Singularity Summit 2011 Workshop Report

post by lukeprog · 2012-03-01T06:12:03.885Z · score: 7 (10 votes) · LW · GW · Legacy · 30 comments

Here is a short new publication from the Singularity Institute, on the 2-day workshop that followed Singularity Summit 2011.

Note the new publication design. We are currently porting our earlier publications to this template, too.

30 comments

Comments sorted by top scores.

comment by Wei_Dai · 2012-03-01T21:18:11.945Z · score: 5 (5 votes) · LW · GW

What is the value of strategy vs. object-level progress toward a positive Singularity?

I think strategy is currently being undervalued, although this workshop and other recent SIAI work is alleviating that concern quite a bit. I'm still not sure why there is so little discussion of Singularity strategies on LW, compared to say decision theory, CEV, or Oracle AI, even as SIAI has started doing a lot more work in that area. Is it that most LW posts can be considered replies/followups to Eliezer's posts, and he never wrote one about Singularity strategies?

comment by lukeprog · 2012-03-01T22:16:03.510Z · score: 7 (7 votes) · LW · GW

Almost none of the strategy work has been published, but we've had thousands upon thousands of hours of dialogue between SIAI and FHI researchers and others like Paul Christiano (who is now a research associate) and Owain Evans. Carl has been in Oxford the last two weeks working with FHI folk on strategy issues almost every day. SIAI had a series of 10-hour strategy meetings in January. Believe me, lots of strategy work is being done, but I understand that you're not seeing hardly any of it. Much of the strategy work that's been done by SIAI and FHI in the past five years is, thankfully, ending up in Bostrom's forthcoming monograph on machine superintelligence.

comment by Wei_Dai · 2012-03-01T19:54:33.326Z · score: 2 (2 votes) · LW · GW

The tiebreaker consideration deemed most important was timelines. Pushing on WBE-related tech would, if anything, cause machine superintelligence to be created sooner. All else being equal, sooner timelines would seem to decrease the probability of a win scenario. Thus, despite many shortcomings in the design of this expert elicitation, the group’s current collective best guess, given the considerations evaluated so far, is that humanity should not accelerate WBE-related tech.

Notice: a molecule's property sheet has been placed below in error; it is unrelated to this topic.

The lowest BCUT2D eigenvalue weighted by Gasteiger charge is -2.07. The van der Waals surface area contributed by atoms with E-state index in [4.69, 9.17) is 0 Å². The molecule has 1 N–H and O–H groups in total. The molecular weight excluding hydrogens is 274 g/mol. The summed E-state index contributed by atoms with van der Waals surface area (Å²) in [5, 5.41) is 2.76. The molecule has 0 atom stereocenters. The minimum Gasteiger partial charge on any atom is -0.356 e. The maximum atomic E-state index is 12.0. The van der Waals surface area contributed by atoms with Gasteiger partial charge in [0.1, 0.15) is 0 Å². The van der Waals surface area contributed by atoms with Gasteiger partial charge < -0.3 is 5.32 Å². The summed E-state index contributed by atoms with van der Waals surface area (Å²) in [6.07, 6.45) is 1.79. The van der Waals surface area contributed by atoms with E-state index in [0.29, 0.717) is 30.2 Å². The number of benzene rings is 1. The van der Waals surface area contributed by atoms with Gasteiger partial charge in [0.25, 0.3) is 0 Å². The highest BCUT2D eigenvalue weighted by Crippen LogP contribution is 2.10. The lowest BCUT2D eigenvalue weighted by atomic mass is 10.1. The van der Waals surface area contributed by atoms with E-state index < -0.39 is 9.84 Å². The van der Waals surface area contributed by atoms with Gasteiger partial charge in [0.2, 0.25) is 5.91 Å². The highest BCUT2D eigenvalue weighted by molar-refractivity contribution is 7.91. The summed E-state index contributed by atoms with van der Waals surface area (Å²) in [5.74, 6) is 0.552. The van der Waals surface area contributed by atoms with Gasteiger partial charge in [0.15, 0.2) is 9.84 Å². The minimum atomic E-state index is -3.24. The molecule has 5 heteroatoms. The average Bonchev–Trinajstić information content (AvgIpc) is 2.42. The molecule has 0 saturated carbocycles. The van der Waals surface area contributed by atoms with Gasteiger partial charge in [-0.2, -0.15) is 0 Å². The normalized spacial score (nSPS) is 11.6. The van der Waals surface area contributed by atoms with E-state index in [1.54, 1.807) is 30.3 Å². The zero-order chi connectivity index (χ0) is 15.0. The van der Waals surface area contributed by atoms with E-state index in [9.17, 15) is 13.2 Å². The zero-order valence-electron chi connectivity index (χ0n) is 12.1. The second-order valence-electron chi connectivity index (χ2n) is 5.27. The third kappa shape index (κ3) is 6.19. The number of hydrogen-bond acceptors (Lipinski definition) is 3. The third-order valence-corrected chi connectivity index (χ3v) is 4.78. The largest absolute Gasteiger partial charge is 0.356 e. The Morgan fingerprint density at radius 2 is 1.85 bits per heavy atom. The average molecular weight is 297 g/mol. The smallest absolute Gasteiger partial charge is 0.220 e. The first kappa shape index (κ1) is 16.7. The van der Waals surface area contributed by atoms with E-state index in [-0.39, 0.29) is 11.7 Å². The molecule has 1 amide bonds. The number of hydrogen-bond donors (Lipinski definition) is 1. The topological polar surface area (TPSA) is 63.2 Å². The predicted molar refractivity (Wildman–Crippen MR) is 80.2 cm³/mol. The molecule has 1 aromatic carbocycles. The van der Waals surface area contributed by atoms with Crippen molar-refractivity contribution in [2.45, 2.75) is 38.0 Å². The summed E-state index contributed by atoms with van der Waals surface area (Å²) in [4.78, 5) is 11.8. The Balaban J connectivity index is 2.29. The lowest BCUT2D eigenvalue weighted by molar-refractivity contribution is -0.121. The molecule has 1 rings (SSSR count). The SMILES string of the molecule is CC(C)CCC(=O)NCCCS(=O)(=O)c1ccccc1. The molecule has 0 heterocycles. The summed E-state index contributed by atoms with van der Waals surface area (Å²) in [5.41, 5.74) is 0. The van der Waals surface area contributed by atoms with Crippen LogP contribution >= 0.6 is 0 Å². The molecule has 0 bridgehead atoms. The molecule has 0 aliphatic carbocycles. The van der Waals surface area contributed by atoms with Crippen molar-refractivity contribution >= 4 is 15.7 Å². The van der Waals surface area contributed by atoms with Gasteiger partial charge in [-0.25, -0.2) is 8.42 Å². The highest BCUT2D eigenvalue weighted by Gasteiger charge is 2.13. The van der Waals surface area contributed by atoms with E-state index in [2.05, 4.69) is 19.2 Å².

If this argument is correct, doesn't it also imply that humanity should not accelerate de novo AI-related tech? Did the workshop notice that, or am I misunderstanding something?

(BTW, when I tried to copy a section from the PDF to quote it, some of the characters (for example, "Th" in the first word of the quoted paragraph) couldn't be copied correctly. Whoever is doing the PDF production, can you please check if there is some option you can set to correct this?)

comment by lukeprog · 2012-03-01T22:17:52.837Z · score: 1 (1 votes) · LW · GW

I assume the th couldn't be copied because it's a ligature, which makes the publication look better.

doesn't it also imply that humanity should not accelerate de novo AI-related tech

Correct. This is a key piece of recommended differential technological progress, and this recommendation is stated explicitly in both "AI as a negative and positive factor in global risk" and in "Intelligence Explosion: Evidence and Import."

comment by Vladimir_Nesov · 2012-03-01T23:39:26.424Z · score: 4 (4 votes) · LW · GW

A couple of minutes of research points to this post about ligature in pdf: Make ligatures in Linux Libertine copyable (and searchable). It appears that there are ways of configuring a TeX document so that ligature can be more reliably copied out of PDF as plain text (this depends on correct support of copying out by PDF readers, but some ways of creating PDFs make more readers handle this operation correctly).

comment by wedrifid · 2012-03-02T01:56:58.642Z · score: 2 (2 votes) · LW · GW

Thanks Vladimir! The SingInst .tex template is going to get an update this afternoon.

comment by lukeprog · 2012-03-02T01:53:51.576Z · score: 1 (1 votes) · LW · GW

I have forwarded this request to the person heading up the project to TeXify our publications.